Category → Laboratory Safety
Thanks to a tip from ChemBark et al., here is the most “insanely irresponsible” promotion of hazardous chemistry demos that I’ve seen. Written by Gizmodo Contributing Editor Eric Limer, the post draws from books by author William Gurstelle (Backyard Ballistics, Absinthe & Flamethrowers).
On one hand, Gurstelle has done much to promote scientific curiosity among the public. That’s a good thing. Plus, Gurstelle has safety glasses in his promo picture. But Limer takes some of Gurstelle’s ideas out of context and suggests that they be used to scare or harm others.
Thankfully, many commenters have gone over to Gizmodo to register their disapproval but the post remains up. I understand from his profile and website that Limer lives in an area hit by Hurricane Sandy but I encourage him to take down his hurtful post as soon as is feasible.
Quirky is fun and interesting and people can find this information elsewhere with a little work. But promoting it at a major geek site is a Bad Idea.
The Colorado Daily reported this evening on a chemical explosion that injured an unidentified PhD student at the University of Colorado Engineering Center in Boulder. Few details are available now but don’t let the photos of the firefighters put you off – the accident could have been far worse.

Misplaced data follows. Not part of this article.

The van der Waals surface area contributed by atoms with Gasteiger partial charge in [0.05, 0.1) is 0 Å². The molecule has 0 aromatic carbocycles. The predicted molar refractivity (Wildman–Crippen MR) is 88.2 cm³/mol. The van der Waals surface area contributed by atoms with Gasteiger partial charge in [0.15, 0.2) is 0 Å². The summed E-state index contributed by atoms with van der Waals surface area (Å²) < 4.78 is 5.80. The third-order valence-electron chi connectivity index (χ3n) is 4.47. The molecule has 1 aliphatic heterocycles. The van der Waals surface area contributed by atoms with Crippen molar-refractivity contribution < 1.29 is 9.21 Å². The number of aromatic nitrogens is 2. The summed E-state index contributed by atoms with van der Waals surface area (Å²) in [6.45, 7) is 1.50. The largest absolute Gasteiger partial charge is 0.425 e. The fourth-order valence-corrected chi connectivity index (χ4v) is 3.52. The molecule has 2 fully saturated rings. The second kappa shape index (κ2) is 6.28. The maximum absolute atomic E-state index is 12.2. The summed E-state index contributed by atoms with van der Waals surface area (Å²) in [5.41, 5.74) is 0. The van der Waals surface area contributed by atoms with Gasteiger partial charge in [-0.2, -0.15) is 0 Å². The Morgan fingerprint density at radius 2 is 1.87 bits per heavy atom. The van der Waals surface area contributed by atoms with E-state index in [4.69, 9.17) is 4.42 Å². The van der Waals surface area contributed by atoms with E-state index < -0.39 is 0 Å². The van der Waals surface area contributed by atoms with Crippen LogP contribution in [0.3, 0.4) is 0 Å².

Emergency crews evacuated the University of Colorado Engineering Center this afternoon after chemicals exploded in a beaker and the exploding glass shards cut a 28-year-old doctoral student’s forehead.
The student was mixing chemicals in a room in the Engineering Center’s “chemical engineering” wing. No one else was injured, according to Bronson Hilliard, spokesman for CU-Boulder.
The student — whose name is not being released — walked himself to Wardenburg Health Center on campus.
Glass shards in the forehead tell me that the student was likely wearing appropriate eye protection. My guess is that we could have been reading about a student who was tragically blinded.
We send our best wishes to the student and to our colleagues at the CU Department of Chemical and Biological Engineering.